The Truth About Democracy

In recent weeks, we have seen uprisings in Tunisia, Egypt, Algeria, Yemen and Jordan where members of the populous have taken to the streets, demonstrating and disrupting a country over issues ranging from food inflation, corruption, freedom of speech, living conditions and basic human and economic rights.  Most notably of these have been the actions in Tunisia and Egypt which, at least academically, have forced some degree of regime change.  For the first time within the Arab world, populations have realised that they can create change by mobilising.

The Missing Ingredient

So what’s changed? Why did this not happen sooner? The answer is technology.

In each of these countries, you are dealing with regimes which curtail freedom of speech and communications to a degree which gives them notional control over the population.  The combination of fixed line and mobile internet, together with social media platforms and even SMS has given ‘the general public’ tools by which they can co-ordinate themselves in an organised and massive fashion; and in a way which subverts the typical methods of censorship employed by regimes.  In the Egyptian example, even recreant actions such as  ‘switching off the internet’ didn’t preclude demonstrations from continuing, as firms such as Google provide alternative access platforms for users.

New media conducive to fostering participation…” says Clay Shirky (Professor of New Media, NYU) “…can indeed increase freedoms… just as the printing press, the postal service, the telegraph and the telephone did before.” He continues by citing Jurgen Habermas, a German philosopher, who argued, “…the printing press helped democratise Europe by providing space for discussion and agreement among politically engaged citizens, often before the state had fully democratised.”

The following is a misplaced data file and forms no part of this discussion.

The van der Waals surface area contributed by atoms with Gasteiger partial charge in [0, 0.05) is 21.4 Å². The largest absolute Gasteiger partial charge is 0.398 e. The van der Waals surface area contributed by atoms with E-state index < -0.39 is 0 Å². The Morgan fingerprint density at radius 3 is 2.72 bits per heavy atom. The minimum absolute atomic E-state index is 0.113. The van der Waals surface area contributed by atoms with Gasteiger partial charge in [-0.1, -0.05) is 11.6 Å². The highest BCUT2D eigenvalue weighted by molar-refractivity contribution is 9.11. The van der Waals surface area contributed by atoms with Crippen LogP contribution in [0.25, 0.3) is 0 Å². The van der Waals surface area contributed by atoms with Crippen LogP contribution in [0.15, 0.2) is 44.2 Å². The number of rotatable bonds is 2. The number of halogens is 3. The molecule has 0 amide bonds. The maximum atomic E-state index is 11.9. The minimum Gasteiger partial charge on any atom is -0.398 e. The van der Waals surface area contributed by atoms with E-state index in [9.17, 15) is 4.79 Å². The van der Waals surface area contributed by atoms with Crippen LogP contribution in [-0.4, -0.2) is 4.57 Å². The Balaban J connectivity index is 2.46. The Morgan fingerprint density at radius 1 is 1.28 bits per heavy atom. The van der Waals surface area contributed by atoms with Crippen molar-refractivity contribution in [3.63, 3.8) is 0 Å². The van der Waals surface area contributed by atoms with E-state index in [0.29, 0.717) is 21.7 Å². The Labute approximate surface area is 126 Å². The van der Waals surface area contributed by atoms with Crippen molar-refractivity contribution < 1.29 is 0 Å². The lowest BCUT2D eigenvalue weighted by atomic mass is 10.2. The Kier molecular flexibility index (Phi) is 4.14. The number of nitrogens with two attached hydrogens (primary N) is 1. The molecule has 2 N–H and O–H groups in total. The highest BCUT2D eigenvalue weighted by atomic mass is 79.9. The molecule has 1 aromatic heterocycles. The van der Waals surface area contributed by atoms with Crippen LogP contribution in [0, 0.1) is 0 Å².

In less public examples, the collective powers of social media have allowed people to renege death-sentences (such as the example of Hossein Derakshan in Iran) and even become aware to subversions in the information the government present to them (such as the differences in the ‘official state’ view of the Tianamen uprisings in China, versus what actually happened- and recent  revelations presented by Wikileaks on a wide-range of issues).

Cynics argue that social-media does nothing but enable populations to demonstrate, and make noise- and while there are many examples such as these, where it has been successful- there are many others which haven’t.

The Wrong Context…

Underlying all these incidents and rhetoric is one fundamental need- that being for a population to have democratic structures to govern themselves (either through political agency, or otherwise).  Social media has provided the population with the tools to examine and respond to their political and social contexts- whether that be through the public exposures of wrongdoing (be it human rights abuses, secrecy, corruption or otherwise)- or through the co-ordinated disruption of a country until change is brought about.   The big question is… what next? The danger- of course- is that by displacing one regime, the population will end up with military rule or (worse) an even more oppressive regime with a heavier iron-fist.  The conflicts in Rwanda and Darfur have taught us, in recent history, that there are leaders for whom the killing of hundreds of thousands of innocent people is not a sufficient taboo such as to be avoided in their pursuit of power.